Global elites strike back: Have Jared and Ivanka defeated Bannon — and turned Trump into a cuckservative?

The White House is at war with itself: Who will win — Wall Street elites or neoconservative chicken-hawks?

By Conor Lynch
April 11, 2017 12:59PM (UTC)
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Ivanka Trump and Jared Kushner attend a dinner with Donald Trump and Chinese President Xi Jinping, at Mar-a-Lago, April 6, 2017, in Palm Beach, Fla. (AP/Alex Brandon)

Donald Trump’s controversial relationship with the “alt-right” may be headed for an acrimonious split, as the president seems to be turning into what Breitbart trolls and InfoWarriors hate most in this world -- a globalist cuck.

It all began last Wednesday when the White House announced that chief strategist Stephen Bannon, an alt-right sympathizer who formerly ran the right-wing website Breitbart News, had been removed from the National Security Council just two months after his controversial appointment. Though the White House downplayed his removal, it was reported that Bannon had threatened to resign, and was convinced to stay by top political donor and Breitbart investor Rebekah Mercer, daughter of the hedge fund billionaire Robert Mercer. News of Bannon’s demotion came with various reports detailing the increasing friction between Bannon and the president’s senior advisor and son-in-law, Jared Kushner, who reportedly pushed for Bannon’s removal from the NSC. One report from the Daily Beast cited unnamed White House staffers who alleged that Bannon has taken to calling Kushner a “globalist” and “cuck” behind his back.


The alt-right’s bad week got even worse on Thursday when Trump ordered missile strikes on a Syrian air base in response to the use of chemical weapons (ostensibly by the Assad regime) earlier in the week. Alt-right nationalists promptly condemned Trump for doing what he had repeatedly said he wouldn’t. As the New York Times reported, prominent writers and bloggers on the far right attacked Trump and "criticized him for launching the strike without first seeking congressional approval — something he said on Twitter in 2013 would be a “big mistake.”

Topping off the week of globalist triumph, it was reported on Friday that Trump was considering removing Bannon from the White House altogether, which would clear the way for Kushner and his allies to reshape the administration’s agenda. The following day, however, a White House official told the press that Bannon and Kushner had agreed to “bury the hatchet” after an hour-long meeting.

Nevertheless, though Bannon may be sticking around for a bit longer, it seems increasingly likely that his days in the Trump administration are numbered. According to Mike Allen at Axios, both Kushner and Trump’s daughter Ivanka Trump are pushing for a “more open process driven by the interests of the president, not ideology,” and believe that Bannon is “too inclined to want to burn things down and blow things up.” If Bannon cannot adopt a more “cooperative approach,” reports Allen, he will be fired (“Either Steve becomes a team player and gets along with people, or he'll be gone,” said a top source).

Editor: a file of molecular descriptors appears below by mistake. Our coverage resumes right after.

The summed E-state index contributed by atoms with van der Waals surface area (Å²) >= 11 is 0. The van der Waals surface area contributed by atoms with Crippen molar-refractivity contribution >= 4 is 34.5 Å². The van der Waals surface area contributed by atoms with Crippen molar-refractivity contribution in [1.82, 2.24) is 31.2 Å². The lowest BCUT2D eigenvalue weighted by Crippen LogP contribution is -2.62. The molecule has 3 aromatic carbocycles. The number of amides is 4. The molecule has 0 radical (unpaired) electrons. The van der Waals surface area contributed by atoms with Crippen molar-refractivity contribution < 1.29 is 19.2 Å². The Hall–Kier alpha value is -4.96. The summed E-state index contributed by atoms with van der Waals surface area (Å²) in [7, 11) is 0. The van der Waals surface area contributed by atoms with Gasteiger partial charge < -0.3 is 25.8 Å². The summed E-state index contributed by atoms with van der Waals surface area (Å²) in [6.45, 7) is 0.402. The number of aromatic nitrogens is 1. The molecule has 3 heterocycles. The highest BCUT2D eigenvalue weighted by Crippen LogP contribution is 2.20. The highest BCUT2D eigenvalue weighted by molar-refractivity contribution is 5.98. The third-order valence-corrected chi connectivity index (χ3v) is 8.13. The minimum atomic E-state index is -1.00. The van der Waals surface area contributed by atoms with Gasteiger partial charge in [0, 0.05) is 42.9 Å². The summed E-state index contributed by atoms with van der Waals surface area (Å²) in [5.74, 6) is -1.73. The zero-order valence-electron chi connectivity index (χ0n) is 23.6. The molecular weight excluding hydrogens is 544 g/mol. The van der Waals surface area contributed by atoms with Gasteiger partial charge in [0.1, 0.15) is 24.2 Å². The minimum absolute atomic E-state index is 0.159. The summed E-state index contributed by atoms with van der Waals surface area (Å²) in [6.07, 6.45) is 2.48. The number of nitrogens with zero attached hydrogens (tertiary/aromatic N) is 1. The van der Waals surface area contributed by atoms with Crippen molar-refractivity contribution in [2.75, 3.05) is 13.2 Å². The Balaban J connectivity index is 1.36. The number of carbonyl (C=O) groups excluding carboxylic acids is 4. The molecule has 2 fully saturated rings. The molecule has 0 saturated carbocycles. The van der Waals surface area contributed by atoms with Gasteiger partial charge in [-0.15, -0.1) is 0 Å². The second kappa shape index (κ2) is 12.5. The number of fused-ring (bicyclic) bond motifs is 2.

Whether or not the chief strategist falls in line and becomes a “team player” (which seems unlikely knowing his bellicose nature), the implications are clear enough: President Bannon’s influence is waning, while the so-called globalists, to use the paranoid alt-right term, are consolidating their own power in the White House. Bannon has become an increasingly isolated figure after months of major policy setbacks and combative behavior, and his grip on the president has diminished.

When considering what this shift in power means in terms of the Trump agenda, it is important to recall that Trump does not have any real political convictions or concrete ideology — unless one considers his unwavering devotion to Donald Trump an ideology. Thus the president’s worldview and political agenda is driven largely by those who are advising him at any particular moment, and Bannon has basically served as his chief ideologist during his first three months in office. The former head of Breitbart has a worldview that is thoroughly reactionary and nationalistic — and borderline nihilistic if we are to believe writer Ronald Radish, who claims that Bannon told him he identifies as a “Leninist” because he wants to destroy the state and “bring everything crashing down.” It is not surprising, then, that his presence has resulted in a White House mired in chaos and controversy.

And so the New York globalists — like Jared and Ivanka, along with Goldman Sachs alumni like economic advisor Gary Cohn, Treasury Secretary Steven Mnuchin, and national security advisor Dina Powell — are hoping to promote a more corporate and establishment-friendly agenda. Of course, the alt-right won’t back down quietly, and “Trumpists” are already calling for Kushner head on a platter. The always entertaining Alex Jones branded Kushner and Ivanka “enemies of the republic” on Friday and allies of Bannon's derisively referred to the pair as the Democrats. 


The shitshow has just begun, but in the end, whether the globalists or the nationalists come out on top, one thing will remain an immutable fact: Donald Trump is the president. And whether his advisors are reactionary ideologues or Wall Street elites or neoconservative chicken-hawks, Trump will always be Trump -- an ignorant, impulsive, and unprincipled demagogue. Though his policies may change, the chaos and corruption will continue as long as Trump remains at the helm.


Conor Lynch

Conor Lynch is a writer and journalist living in New York City. His work has appeared on Salon, AlterNet, Counterpunch and openDemocracy. Follow him on Twitter: @dilgentbureauct.

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